Real emotions though brought the discussion with the participation of the audience. In this case, historical dispute was overshadowed by the current events – that is the issues of Polish minority in Lithuania. The Polish people from the Vilnius Region – main characters of the last minutes of the discussion – did not have numerous representatives in the audience. On their behalf spoke Rajmund Klonowski, who came for the debate from Vilnius and Gabriel Gorbaczewski, who is studying in Warsaw.

In the discussion also took part, stressing that she is appearing as a private person, Rasa Rimickaite – cultural attaché of the Lithuanian Embassy in Poland. ‘I have been taking part in meetings like this for 20 years, that is as long as I have lived in Poland. They always have the same scenario and there are always the same questions asked. What is more – today’s press has the same topics, as the press of the interwar period’ – she said, not disguising her emotional involvement. She also pointed to existing Polish-Lithuanian cooperation, taking place on various levels, and the need for even better, mutual understanding, in the form of personal meetings as well as cultural exchange, since Polish-Lithuanian relations suffer the most from deep-seated ignorance.

In the conclusion of the debate, the speakers agreed that in the face of Russian threat, bringing Poland and Lithuania closer is needed.

Zbigniew Gluza, closing the debate, acknowledged that Lithuanian policy regarding Polish minority cannot be accepted, he said however, that we should speak with Lithuanians, and politics should supersede historical prejudice. ‘We have to open up to each other’ – said ‘Karta’ editor.

‘For me, the debate did not contribute anything new, there was repeating constant of statements heard long ago’ – said Rajmund Klonowski after returning to Vilnius – ‘However, I am glad about the conclusion of the debate. Up until recently in Poland there was attempting at all cost to excuse Lithuanian policy regarding Polish minority. Now all the speakers, representing various groups after all, agreed on the fact that Polish minority in Lithuania is discriminated. I am glad that more and more people in Poland understands that we, Polish people in Vilnius Region, should have our basic rights guaranteed.’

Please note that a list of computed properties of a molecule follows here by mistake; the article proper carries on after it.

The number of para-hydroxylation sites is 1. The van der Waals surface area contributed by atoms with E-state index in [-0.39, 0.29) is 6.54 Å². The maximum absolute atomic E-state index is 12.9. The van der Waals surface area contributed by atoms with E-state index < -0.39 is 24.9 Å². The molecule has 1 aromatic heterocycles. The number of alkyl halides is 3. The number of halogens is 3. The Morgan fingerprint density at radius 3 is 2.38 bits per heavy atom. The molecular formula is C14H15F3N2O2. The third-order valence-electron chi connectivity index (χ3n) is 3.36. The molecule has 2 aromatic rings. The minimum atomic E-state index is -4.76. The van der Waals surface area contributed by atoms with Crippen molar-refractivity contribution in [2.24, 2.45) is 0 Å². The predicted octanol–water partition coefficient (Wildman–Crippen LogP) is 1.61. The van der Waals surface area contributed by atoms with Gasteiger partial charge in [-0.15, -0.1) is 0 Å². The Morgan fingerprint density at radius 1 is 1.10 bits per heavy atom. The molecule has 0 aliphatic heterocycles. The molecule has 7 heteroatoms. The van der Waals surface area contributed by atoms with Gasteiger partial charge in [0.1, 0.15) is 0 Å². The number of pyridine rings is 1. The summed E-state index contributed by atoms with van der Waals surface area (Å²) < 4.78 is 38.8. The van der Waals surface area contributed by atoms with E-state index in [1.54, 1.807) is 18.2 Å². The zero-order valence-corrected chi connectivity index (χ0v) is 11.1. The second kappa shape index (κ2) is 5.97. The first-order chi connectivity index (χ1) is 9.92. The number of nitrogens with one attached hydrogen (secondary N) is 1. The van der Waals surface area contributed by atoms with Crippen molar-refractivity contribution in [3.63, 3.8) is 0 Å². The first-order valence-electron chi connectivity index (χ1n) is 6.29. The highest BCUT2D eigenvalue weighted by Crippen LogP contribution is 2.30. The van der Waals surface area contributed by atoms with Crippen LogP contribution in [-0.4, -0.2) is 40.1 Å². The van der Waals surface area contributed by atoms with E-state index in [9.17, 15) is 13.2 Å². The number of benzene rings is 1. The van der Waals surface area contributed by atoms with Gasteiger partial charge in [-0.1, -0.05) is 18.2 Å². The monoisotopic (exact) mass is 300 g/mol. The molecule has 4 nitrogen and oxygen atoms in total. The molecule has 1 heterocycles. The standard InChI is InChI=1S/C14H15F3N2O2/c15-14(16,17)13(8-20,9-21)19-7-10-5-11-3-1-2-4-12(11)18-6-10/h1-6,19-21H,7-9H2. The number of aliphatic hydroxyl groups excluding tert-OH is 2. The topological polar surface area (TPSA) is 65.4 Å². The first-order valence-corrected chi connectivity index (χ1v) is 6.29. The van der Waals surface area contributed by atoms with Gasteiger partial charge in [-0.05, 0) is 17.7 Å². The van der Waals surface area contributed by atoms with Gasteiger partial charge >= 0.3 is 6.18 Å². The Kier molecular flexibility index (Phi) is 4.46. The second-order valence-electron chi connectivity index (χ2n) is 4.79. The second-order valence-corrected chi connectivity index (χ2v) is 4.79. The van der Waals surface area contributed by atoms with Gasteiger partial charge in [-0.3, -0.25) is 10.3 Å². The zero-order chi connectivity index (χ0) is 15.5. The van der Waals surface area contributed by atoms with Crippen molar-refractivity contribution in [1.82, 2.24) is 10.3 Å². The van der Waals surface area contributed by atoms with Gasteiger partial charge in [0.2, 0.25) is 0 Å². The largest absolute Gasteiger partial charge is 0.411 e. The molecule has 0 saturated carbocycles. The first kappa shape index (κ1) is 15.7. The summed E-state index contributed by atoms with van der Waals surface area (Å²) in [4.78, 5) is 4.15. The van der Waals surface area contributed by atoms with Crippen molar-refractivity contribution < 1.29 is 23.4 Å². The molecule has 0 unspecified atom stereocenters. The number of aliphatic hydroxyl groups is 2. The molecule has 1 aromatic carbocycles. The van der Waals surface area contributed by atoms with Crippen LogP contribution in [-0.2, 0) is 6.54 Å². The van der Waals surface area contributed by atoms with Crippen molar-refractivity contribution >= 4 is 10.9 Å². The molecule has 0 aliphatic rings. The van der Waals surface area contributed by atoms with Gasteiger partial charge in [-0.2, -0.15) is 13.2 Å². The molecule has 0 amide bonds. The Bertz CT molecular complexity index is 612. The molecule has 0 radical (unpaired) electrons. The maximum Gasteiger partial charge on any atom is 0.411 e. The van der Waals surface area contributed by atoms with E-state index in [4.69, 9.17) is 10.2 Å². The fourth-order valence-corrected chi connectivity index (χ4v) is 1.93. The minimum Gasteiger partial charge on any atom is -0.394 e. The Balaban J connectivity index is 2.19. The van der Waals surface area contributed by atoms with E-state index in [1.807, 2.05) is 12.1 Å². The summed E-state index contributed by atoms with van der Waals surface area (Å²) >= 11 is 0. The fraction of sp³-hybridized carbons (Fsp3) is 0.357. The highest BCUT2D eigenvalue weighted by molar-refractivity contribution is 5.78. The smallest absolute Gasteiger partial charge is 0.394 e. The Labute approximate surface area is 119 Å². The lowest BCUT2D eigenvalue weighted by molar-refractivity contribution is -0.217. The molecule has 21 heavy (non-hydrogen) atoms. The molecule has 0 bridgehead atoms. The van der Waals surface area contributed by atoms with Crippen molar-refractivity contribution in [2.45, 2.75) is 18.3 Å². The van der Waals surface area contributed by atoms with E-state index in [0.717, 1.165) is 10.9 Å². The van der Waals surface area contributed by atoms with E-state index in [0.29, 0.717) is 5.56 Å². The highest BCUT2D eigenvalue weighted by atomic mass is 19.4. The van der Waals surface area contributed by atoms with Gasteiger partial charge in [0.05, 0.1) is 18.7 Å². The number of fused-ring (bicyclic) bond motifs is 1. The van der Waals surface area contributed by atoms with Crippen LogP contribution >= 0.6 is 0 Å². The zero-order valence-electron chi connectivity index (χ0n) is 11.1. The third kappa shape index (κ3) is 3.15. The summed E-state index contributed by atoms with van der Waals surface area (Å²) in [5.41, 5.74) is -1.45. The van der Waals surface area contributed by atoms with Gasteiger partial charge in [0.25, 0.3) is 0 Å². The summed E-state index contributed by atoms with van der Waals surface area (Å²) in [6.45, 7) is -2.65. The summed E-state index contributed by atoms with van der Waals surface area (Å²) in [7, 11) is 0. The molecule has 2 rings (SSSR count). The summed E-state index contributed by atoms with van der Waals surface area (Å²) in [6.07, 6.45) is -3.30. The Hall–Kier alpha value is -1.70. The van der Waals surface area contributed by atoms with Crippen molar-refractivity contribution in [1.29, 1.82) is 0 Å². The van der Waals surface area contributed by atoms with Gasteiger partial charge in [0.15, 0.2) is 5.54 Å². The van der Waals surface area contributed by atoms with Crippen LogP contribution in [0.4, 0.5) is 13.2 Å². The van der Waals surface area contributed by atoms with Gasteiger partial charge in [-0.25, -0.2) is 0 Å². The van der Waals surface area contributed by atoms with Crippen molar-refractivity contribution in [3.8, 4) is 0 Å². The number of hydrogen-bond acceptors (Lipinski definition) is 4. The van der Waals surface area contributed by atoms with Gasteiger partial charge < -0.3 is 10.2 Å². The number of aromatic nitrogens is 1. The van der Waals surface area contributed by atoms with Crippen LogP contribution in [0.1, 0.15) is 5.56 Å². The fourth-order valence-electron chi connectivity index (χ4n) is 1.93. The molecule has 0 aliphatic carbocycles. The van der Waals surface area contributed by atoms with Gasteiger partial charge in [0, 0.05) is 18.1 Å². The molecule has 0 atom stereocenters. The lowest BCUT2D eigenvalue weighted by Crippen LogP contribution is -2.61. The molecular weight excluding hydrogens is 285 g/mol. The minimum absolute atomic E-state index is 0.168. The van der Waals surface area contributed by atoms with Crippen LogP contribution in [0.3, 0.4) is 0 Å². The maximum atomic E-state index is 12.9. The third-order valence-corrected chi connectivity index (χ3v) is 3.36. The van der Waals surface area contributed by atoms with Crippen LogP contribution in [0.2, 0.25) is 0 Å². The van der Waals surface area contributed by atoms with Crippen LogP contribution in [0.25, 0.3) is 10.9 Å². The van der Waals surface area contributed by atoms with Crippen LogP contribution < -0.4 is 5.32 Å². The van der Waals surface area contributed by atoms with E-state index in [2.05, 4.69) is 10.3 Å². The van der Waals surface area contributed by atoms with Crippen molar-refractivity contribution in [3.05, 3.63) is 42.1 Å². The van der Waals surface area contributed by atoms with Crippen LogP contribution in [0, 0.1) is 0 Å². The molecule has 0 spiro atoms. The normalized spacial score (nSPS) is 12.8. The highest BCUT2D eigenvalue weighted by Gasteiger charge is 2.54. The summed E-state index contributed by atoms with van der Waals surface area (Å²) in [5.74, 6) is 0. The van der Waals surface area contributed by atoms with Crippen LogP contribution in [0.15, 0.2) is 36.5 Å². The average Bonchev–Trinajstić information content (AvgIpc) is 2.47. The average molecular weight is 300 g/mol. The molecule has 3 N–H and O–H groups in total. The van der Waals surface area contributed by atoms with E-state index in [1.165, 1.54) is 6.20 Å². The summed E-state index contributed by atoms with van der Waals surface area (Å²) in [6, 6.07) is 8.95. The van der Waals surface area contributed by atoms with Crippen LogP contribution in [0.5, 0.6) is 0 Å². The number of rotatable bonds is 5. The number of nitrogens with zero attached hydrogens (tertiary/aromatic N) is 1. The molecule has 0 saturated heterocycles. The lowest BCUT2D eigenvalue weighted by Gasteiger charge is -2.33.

About how the debate went, everyone can see for themselves. The meeting in full can be viewed online. Although it is not some breakthrough in building Polish-Lithuanian relations, it is worth to take some time, if only to see how the ‘Warsaw salon’ looks at Lithuania, the Vilnius Region and local Poles.

The debate about Polish-Lithuanian relations with Jerzy Haszczyński (‘Rzeczpospolita’), Jacek Pawlicki (‘Newsweek’), Piotr Zychowicz (‘Do Rzeczy’) and Zbigniew Gluza (‘Karta’) can be viewed here.

Discussion was hosted by Krzysztof Ziemiec.

Based on: radiownet.pl, dsh.waw.pl

Source: http://www.wilnoteka.lt/pl/artykul/quotpolsko-litewski-patquot-dyskusja-polsko-polska-1

Tłumaczenie by Antonina Górka w ramach praktyk w Europejskiej Fundacji Praw Człowieka, www.efhr.eu. Translated by Antonina Górka within the framework of a traineeship programme of the European Foundation of Human Rights, www.efhr.eu.